to be alike prepared, that the conference might be TO THE CHANCELLOR OF THE DUCHY, SIR with more fruit.
I did farther speak with my lord of Canterbury, when I came to the house, not letting him know any part of the business, that he would go on with a motion, which he had told me of the day before, that the lords house might not sit Wednesday and Friday, because they were convocation-days; and so was the former custom of parliament.
As good luck was, the house read two bills, and had no other business at all: whereupon my lord of Canterbury made his motion; and I adjourned the house til Saturday. It was no sooner done, but came the message from the lower house. But the consummatum est was past, though I perceived a great willingness, in many of the lords, to have recalled it, if it might have been.
So with my best prayers for your Majesty's servation, I rest
GOOD MR. CHancellor,
THERE will come, upon Friday, before you a pa
tent of his Majesty's for the separation of the company of apothecaries from the company of grocers, and their survey, and the erecting them into a corporation of themselves under the survey of the physicians. It is, as I conceive, a fair business both for law and conveniency, and a work, which the king made his own, and did, and, as I hear, doth take much to heart. It is in favorem vite, where the other part is in favorem lucri. You may perhaps think me partial to apothecaries, that have been ever puddering in physic all my life. But there is a circumstance, that touches upon me but pre-post diem, for it is comprehended in the charge and sentence passed upon me. It is true, that after I had put the seal to the patent, the apothecaries § presented me with a hundred pounds. It was no judicial affair. But howsoever, as it may not be defended, so I would be glad it were not raked up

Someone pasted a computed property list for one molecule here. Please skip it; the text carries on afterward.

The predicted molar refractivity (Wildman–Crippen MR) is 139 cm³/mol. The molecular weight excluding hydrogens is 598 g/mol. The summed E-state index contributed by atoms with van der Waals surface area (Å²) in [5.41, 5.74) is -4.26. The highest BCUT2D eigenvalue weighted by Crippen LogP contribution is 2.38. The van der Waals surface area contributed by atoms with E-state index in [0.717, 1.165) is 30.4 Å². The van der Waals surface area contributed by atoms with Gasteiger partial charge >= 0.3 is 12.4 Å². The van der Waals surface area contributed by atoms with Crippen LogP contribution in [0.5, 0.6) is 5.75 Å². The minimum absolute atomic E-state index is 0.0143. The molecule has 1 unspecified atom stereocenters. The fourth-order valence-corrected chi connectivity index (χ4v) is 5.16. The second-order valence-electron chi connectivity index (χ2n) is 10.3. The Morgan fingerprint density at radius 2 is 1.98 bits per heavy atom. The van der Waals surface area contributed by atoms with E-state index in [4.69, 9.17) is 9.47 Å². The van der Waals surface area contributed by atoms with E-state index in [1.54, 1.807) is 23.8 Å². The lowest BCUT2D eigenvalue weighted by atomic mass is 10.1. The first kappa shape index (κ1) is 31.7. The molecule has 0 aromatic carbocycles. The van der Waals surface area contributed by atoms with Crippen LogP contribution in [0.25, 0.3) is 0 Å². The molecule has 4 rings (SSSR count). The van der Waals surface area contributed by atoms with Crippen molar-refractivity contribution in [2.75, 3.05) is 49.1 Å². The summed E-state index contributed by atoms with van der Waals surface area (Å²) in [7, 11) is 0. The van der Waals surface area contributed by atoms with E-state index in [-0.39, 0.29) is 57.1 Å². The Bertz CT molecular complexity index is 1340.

Your Majesty's most bounden and most devoted
FR. ST. ALBAN, CANC. Thursday, at eleven of our forenoon [March 8, 1620].
The date of this letter is determined to be the 8th of March 1620-1, from the circumstance of its being mentioned to have been written on that Thursday, on which the house of lords adjourned to the Saturday following. It appears from the journal of that house, that on the 8th of March 1620, the said house, at which were present the prince of Wales and marquis of Buckingham, was adjourned to Saturday the 10th, on which day a conference of both houses was held relating to the complaint of that of the commons against Sir Giles Mompesson. Of this conference the lord chancellor made report on Monday, March 12, to the house of lords, remarking, that "the inducement to this conference was to clear the king's honour, touching grants to Sir Giles, and the passages in procuring the same.' After this report of the conference, the lord chamberlain, William earl of Pembroke, complained to the house, that two great lords, meaning the lord chancellor, and the lord treasurer, the lord viscount Mandeville, had, in that conference, spake in their own defence, not being allowed to do so when the committees were named. Upon which both the lords acknowledged their error, and begged pardon of the
This letter seems to have been written soon after lord St.
The patent for incorporating the apothecaries by them-
§ His lordship being charged by the house of commons, that he had received 1007. of the new company of apothecaries, that stood against the grocers, as likewise a taster of gold worth between 400 and 5007. with a present of ambergrise, from the apothecaries that stood with the grocers, and 2007, of the grocers; he admits the several sums to have been received of the three parties, but alleges, that he considered those presents as no judicial business, but a concord of composition between the parties; and as he thought they had all three received good, and they were all common purses, he thought it the less matter to receive what they voluntarily presented; for if he had taken it in the nature of a bribe, he knew it could not be concealed, because it must be put to the account of the three several companies.